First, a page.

Smoke: A Novel by Dan Vyleta (Doubleday, $27.95, 9780385540162). "In an alternate historical London, people who lie reveal themselves by giving off smoke but the rules of how this works are complicated. There are some people who can lie and not trigger any smoke and this lends an interesting element to the story. The rules we are given are changeable. The setting lends itself well to the story. The writing is descriptive, and the tone is atmospheric. Similar authors that come to my mind were Neil Gaiman and China Mieville. This is a dark, delicious tale." --Jennifer Ohzourk, St. Louis Public Library, St. Louis, Mo.
Redemption Road: A Novel by John Hart (Thomas Dunne, $27.99, 9780312380366). "In Hart's new suspense novel, we meet veteran detective Elizabeth Black, who is facing possible suspension for a suspicious shooting. At the same time, former police officer Adrian Wall is released from prison after serving time for the murder of Julia Stange. Stange's son wants Adrian dead. Adrian has always claimed his innocence, but after his release, a couple of new bodies turn up at the church. This is a thrilling page-turner that starts at a rapid-fire pace and doesn't let up. Great book for literary and thriller lovers alike." --Kelly Currie, Delphi Public Library, Delphi, Ind.
City of the Lost: A Thriller by Kelley Armstrong (Minotaur, $25.99, 9781250092144). "When Casey Duncan and her friend are invited to Rockton, a town for people who need to disappear, she's skeptical. Could it really be the haven it promises? She soon finds that Rockton has its own particular set of problems, including a designer drug and a murderer. As the town's new detective, Casey is soon plunged into the hunting of a killer in a town built on secrets. Armstrong introduces a fascinating setting and an intriguing cast of characters. Readers will find themselves hooked." --Elena Gleason, Coos Bay Public Library, Coos Bay, Ore.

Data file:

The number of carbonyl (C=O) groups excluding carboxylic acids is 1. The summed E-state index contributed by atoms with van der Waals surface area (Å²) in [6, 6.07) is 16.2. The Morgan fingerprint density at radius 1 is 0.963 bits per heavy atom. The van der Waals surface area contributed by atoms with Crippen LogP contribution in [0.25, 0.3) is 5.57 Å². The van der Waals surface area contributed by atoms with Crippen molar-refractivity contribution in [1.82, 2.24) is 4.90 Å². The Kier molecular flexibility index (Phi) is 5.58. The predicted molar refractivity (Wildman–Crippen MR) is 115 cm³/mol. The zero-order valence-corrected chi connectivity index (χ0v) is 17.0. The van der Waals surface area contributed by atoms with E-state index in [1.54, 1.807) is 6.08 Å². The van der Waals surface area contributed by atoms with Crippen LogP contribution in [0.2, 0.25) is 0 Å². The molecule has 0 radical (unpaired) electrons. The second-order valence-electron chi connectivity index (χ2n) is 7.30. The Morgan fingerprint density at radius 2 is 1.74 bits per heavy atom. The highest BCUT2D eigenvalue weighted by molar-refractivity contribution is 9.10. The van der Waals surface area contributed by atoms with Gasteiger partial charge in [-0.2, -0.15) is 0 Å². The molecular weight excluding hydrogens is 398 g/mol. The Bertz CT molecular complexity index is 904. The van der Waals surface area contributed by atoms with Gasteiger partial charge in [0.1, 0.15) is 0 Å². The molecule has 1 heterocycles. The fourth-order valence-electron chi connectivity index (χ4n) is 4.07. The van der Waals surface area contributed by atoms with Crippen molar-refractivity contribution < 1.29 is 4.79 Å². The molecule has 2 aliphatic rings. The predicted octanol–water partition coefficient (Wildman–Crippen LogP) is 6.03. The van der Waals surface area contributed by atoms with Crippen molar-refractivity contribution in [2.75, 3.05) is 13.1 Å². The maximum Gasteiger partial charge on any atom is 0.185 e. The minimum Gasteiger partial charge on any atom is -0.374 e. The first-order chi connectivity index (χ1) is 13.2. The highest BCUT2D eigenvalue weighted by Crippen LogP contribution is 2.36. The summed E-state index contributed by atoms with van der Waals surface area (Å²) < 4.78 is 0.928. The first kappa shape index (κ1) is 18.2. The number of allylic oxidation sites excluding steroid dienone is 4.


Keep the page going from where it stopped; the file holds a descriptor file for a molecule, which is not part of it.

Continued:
Wilde Lake: A Novel by Laura Lippman (Morrow, $26.99, 9780062083456). "As Lu, the newly elected state's attorney in Howard County, prepares for a trial of a woman found murdered in her apartment, she begins to uncover secrets from her past. Bringing her back to the night her brother saved a life at the cost of another, Lu begins to question everything she's known about the events and her childhood. Lippman's newest standalone is sure to be another hit, perfect for mystery fans." --Annice Sevett, New Hanover County Library, Wilmington, N.C.
Sweet Lamb of Heaven: A Novel by Lydia Millet (Norton, $25.95, 9780393285543). "An arresting story about a wife manipulated and what she goes through to escape her husband's desperate means to keep her. When her daughter is born, Anna starts hearing a voice in her head that may suggest the supernatural or the divine. She and her daughter hole up in a motel where all the guests seem to hear a similar voice in their heads. The author jolts the reader into reading something unexpected and the effect is eerie and memorable. Highly recommended for book discussions." --Andrienne Cruz, Azusa City Library, Azusa, Calif.